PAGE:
The question, although it contains a quote from a racist source, looks OK. The quote is needed as research for the question, so it shouldn't be removed. (Paring it down might be OK.) It's not a good attempt to find the earliest use, but not everyone is good at etymology. (There are people I know that wouldn't be able to do etymological research if I gave them instructions.)

Of course, asking English questions about controversial, vulgar, and just unpleasant things is OK as long as it's done in a respectful, clinical tone (and the question seems good on this).

Something good certainly came of it: a good answer by someone who knows how to do etymology.


The linked answer has problems (I won't go into too much depth; many of them were already mentioned somewhere, either in the comments, in chat, or somewhere under this very question on meta). However, since the question itself was spawned because of something the user said, it ironically makes it worthwhile to keep the answer.

The Dick Gregory quote is a bit explicit, but it might be "the one and only source of the meaning of that phrase" to quote the answer (though I see no mention of the word "cheaper" in the video).

The part that talks about "anglophiles/englophiles" is both unrelated to the issue at hand and also accusatory, so that part justifies removal.

The remainder of the answer doesn't seem offensive, although it doesn't always do a good job of regulating its tone (which again is supposed to be clinical).

  • "The part that talks about "anglophiles/englophiles" is both unrelated to the issue at hand and also accusatory, so that part justifies removal." That part is related to the question. It is institutional white supremacy by way of western academia. And no, does not "justify" censorship. Do the rendition of the image of the mythical "Jesus the Christ" creature, or Serapis, an amalgamation of Osiris and Apis having "light skin tone" "justify" destruction of those images throughout the planet? – guest271314 Feb 25 at 15:54
  • Hi Laurel...if you could check out the revised question, you will see there was no actual need to post the Gobineau quote. The user was doing an end-run on the site requirements. – Cascabel Feb 25 at 18:19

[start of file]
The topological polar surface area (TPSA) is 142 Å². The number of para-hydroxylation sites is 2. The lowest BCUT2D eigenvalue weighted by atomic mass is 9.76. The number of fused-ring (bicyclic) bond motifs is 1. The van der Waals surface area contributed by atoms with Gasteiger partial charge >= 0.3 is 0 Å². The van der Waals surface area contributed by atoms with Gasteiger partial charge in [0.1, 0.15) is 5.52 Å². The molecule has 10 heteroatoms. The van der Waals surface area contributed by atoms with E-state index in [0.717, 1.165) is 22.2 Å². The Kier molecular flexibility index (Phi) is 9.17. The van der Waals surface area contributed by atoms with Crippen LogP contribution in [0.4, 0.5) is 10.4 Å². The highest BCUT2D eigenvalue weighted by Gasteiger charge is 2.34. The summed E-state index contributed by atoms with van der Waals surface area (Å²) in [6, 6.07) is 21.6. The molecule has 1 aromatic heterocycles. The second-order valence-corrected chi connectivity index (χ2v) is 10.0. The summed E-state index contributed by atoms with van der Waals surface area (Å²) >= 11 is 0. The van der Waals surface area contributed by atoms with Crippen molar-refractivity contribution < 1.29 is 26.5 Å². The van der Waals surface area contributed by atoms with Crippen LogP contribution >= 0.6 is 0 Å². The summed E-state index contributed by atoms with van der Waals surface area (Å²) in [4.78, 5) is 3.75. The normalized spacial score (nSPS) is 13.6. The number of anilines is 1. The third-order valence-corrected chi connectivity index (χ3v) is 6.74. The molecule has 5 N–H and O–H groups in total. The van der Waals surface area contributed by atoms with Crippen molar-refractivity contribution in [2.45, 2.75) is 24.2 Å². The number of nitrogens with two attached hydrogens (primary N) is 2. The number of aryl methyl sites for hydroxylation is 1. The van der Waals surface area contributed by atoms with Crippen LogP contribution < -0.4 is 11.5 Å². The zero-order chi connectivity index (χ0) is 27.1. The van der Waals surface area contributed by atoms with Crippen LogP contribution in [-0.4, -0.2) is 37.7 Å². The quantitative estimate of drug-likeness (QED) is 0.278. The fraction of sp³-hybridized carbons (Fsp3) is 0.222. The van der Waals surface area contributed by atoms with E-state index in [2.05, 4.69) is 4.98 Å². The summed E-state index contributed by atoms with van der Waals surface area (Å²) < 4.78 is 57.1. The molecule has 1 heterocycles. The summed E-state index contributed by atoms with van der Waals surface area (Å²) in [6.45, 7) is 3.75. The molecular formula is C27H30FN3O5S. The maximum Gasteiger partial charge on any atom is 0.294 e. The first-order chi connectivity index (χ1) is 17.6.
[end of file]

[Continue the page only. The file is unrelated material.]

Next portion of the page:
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    @guest271314 The question was about "cheaper by the dozen", not "anglophiles/englophiles" nor western academia nor Jesus nor any other phrase. All the answer really needed was a quote of "cheaper by the dozen" being used to refer to slaves from around that time and something that makes it being used in that manner special over, say, people just using the same phrase they would for anything else they were buying. (It's not censorship; it's just good writing to get to the point, without potentially insulting your audience needlessly.) – Laurel Feb 25 at 18:42
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    @Cascabel I'm not quite sure what you mean. If you're talking about the History post, the answer says: 'For the precise term "white races" and "white race"...we would need to proceed from the 17th century to the 19th century where the terms appear in An Essay on the Inequality of the Human Races'. None of the other primary sources on that page contain the word "race(s)" at all. – Laurel Feb 25 at 18:48
  • Please see the answer by congusbongus before that self-answer. There was a quote from OED. If the question is qualified because they are looking for primary source, I am wondering about the motivation. ...and why did the user feel the need to roll back the reduced quote? – Cascabel Feb 25 at 18:58